• 0 Hide
    warezme , March 3, 2011 12:43 PM
    any decent modder can build this at less then half the cost and tweak it further. Not any value to this but for business people who don't know the difference between socket 1366 and widget 1998
  • -1 Hide
    malnute , March 3, 2011 1:09 PM
    All you complaining about prices talk your broke a## home, its a great build and did you see they make their own chasis how cool is that.
  • 2 Hide
    TeraMedia , March 3, 2011 1:39 PM
    Quote:
    I found the conclusions about value entirely reasonable. You guys being critical aren't the market for this box, or the services behind it. Someone whose job isn't messing around with workstation hardware and getting specific software configured and working on it may be very happy to pay someone to do those things.


    I agree with this, and it also points out something else. For all of us who build custom systems for ourselves and our friends / family, this type of product provides a data point for the value of that work. your time is worth money - don't ever forget that. So if you built a custom workstation w/ comparable parts and OCed to 4.2 GHz and supported it for 3 years, then you are providing roughly $4k of value to the recipient.
  • 0 Hide
    cadder , March 3, 2011 2:14 PM
    I think overclocking is almost essential in a workstation. Performance is everything when you have expensive employees waiting on the computer. We run AutoCAD and Revit in my little company, and our manager enforces a very tight budget on us. I built our last 3 CAD workstations myself. I used i5-750 processors, 8GB ram, WD velociraptor drives, FireGL video cards, Antec cases, Win7-64bit, and a good Xigmatek CPU cooler. I also added 2 more fans to the 2 that the Antec cases already had. When I built these over a year ago I wasn't the best overclocker but they would run at 3.9 and pass my stress tests. We run them 24/7 and I set them at 3.5GHz for that. We don't have any temperature problems, the CPU's run very cool. For our software the video card isn't that important, the lowest FireGL will run AutoCAD just as fast as the most expensive one. The reason to even buy the FireGL is to get better drivers that will work with the 64bit OS. I've tried with other brands of cards and they weren't reliable. The only problems we have had with any of these machines has been with the cheaper video card when the FireGL that we wanted to buy was not available. I believe we spent about $1200 each on these machines, I spent about 2 hours each at home building and testing them.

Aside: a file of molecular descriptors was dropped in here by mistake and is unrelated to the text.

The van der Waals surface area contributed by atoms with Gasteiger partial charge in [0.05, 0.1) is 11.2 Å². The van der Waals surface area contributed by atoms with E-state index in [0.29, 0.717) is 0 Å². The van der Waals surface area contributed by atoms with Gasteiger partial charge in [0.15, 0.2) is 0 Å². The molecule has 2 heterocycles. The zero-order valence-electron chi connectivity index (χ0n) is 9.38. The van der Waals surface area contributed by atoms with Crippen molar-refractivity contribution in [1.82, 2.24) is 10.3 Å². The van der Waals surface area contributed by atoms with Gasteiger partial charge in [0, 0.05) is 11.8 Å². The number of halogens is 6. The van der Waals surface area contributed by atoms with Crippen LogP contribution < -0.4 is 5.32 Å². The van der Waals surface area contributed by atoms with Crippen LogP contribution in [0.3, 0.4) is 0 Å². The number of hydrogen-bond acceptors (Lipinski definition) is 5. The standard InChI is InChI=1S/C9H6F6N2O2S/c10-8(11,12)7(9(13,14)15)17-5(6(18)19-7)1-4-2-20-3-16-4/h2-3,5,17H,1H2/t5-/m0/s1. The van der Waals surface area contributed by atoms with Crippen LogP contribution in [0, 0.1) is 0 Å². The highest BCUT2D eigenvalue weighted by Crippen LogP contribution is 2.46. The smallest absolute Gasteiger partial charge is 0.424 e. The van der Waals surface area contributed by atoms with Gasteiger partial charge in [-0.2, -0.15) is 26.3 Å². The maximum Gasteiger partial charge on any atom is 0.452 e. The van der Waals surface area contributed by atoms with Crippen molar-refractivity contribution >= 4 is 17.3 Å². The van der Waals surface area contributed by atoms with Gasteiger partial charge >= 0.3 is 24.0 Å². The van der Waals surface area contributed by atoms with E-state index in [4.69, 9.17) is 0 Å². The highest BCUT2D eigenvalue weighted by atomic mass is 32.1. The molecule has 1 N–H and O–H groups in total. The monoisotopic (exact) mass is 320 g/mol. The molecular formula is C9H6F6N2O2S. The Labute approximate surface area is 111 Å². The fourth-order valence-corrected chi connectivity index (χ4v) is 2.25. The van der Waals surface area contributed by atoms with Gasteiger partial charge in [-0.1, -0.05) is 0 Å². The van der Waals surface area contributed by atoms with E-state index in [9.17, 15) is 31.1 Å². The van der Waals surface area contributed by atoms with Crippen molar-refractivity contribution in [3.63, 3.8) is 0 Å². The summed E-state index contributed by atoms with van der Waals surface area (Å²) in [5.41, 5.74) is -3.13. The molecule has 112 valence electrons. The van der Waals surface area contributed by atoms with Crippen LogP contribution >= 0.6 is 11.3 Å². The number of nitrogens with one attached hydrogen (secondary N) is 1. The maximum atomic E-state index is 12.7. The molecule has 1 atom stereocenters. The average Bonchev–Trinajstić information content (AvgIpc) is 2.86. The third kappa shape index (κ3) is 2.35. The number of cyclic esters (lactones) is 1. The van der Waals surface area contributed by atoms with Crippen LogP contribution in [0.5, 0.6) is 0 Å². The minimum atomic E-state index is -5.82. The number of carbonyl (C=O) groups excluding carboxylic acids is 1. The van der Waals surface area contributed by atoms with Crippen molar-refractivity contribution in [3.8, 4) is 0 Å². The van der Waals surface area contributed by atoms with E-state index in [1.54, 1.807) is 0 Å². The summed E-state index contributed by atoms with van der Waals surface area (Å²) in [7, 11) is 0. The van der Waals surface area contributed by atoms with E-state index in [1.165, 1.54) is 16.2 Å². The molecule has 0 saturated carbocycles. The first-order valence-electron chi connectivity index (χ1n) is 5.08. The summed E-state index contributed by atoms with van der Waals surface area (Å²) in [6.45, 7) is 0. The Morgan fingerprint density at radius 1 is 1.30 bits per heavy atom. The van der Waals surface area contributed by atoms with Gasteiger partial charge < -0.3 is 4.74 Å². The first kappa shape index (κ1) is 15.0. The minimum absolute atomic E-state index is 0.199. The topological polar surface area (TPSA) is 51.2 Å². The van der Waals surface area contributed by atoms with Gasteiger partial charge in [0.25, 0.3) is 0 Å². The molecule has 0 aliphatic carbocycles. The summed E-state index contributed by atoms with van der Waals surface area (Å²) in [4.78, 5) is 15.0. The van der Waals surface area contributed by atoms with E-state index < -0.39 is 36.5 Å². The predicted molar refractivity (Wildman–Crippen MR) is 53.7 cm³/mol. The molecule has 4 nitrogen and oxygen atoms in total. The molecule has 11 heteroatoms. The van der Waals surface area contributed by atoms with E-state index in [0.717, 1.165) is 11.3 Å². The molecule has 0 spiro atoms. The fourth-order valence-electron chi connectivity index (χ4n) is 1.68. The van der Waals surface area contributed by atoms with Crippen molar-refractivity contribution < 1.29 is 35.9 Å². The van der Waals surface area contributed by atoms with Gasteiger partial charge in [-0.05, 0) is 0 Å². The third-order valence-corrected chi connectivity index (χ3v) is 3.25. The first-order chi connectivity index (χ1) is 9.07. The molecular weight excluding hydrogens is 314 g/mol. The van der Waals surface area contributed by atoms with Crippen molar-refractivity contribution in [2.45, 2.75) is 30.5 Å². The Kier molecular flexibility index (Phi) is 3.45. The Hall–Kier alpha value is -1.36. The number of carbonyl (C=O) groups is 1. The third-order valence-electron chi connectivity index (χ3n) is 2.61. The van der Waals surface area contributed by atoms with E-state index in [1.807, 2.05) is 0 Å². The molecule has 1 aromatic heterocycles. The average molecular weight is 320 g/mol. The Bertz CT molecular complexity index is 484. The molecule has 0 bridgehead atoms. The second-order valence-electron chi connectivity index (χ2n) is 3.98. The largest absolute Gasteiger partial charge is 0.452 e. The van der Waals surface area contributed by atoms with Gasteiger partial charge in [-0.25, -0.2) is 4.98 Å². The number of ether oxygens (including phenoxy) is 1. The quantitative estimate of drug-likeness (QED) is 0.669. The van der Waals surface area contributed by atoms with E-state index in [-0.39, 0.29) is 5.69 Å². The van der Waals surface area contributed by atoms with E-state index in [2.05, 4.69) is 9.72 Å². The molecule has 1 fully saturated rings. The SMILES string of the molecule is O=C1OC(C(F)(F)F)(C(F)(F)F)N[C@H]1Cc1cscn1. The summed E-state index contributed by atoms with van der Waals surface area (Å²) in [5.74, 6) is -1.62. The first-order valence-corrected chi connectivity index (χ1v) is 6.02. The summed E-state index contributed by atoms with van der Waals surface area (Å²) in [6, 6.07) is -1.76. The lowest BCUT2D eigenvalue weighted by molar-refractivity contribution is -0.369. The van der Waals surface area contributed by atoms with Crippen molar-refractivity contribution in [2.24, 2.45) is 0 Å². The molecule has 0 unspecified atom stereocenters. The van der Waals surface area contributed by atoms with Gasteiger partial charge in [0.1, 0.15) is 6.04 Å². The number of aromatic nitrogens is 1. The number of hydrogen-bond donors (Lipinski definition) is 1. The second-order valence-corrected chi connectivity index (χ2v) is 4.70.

At the time that I built these, the i5-750 system offered a $300 savings over an i7-920 system. Today it might be a different story, and with the i7-SB we might run them at 4.0GHz.
  • 0 Hide
    sunflier , March 3, 2011 2:36 PM
    malnute...its a great build and did you see they make their own chasis how cool is that.


    Thanks for pointing that out. The case looks like crap.
    For $8000.00 case looks cheap and dull.
  • 1 Hide
    d_kuhn , March 3, 2011 2:38 PM
    I've got an older Boxx machine... their systems are top shelf. Sure they're expensive (I paid 10k for mine) but they're not intended for consumer use but for high end business workstation use.

    I'd buy one again, quality, fit and finish, component selection... all as good as you can get.
  • 0 Hide
    Anonymous , March 3, 2011 2:39 PM
    interesting article, even more interesting is i have worked extensively with at least 3 of the named blue chip companies mentioned in the intro and i have yet to come across one of these beast, and i have worked in departments which are given the high performance gear. i would be interested in how the companies planned to utilize such raw power

    in reality a 100% boost in performance does not equate to a 100% boost in productivity, you are still limited by the user and his work flow, a faster machine does not mean you can reduce head count, dude A is still going have to finish his job (all be it slightly faster) and dude B still has to finish his job, dude A is not going be doing his and dude B's job just cause he got a faster machine

    where this kind of power becomes useful is if you got big numbers to crunch (3d rendering, FEA) and even then you'll be better served by a high density setup like a blade server. The only real use for such a machine would be for bespoke jobs whereby a person might need to spot check some work his been doing, but that's not a daily occurrence and you dont give everyone a machine like this just in the off chance they need to spot check their work once a while, in reality this would be a single shared machine that would not be creating production data, in which case an overclocked machine makes sense
  • 0 Hide
    Niva , March 3, 2011 2:41 PM
    Sure you can build it, but this is for professionals who don't have time to build systems and would rather buy the product and the support the comes with it. Boxx is a very good company.

    On a sidenote I like their case/chasis. Good performance in the end.
  • 0 Hide
    d_kuhn , March 3, 2011 2:44 PM
    Their chassis is all metal, layout is great, capacity is great. It includes things you don't get in low end cases like dust filters on the fans and room for redundant PS setups.

    Mine has been running 24/7 nearly since I got it (however old Opteron 250's are), maybe 6 or 7 years. It still boots faster than non-SSD systems today (15k SCSI RAID, stupid fast in its day and still very respectable).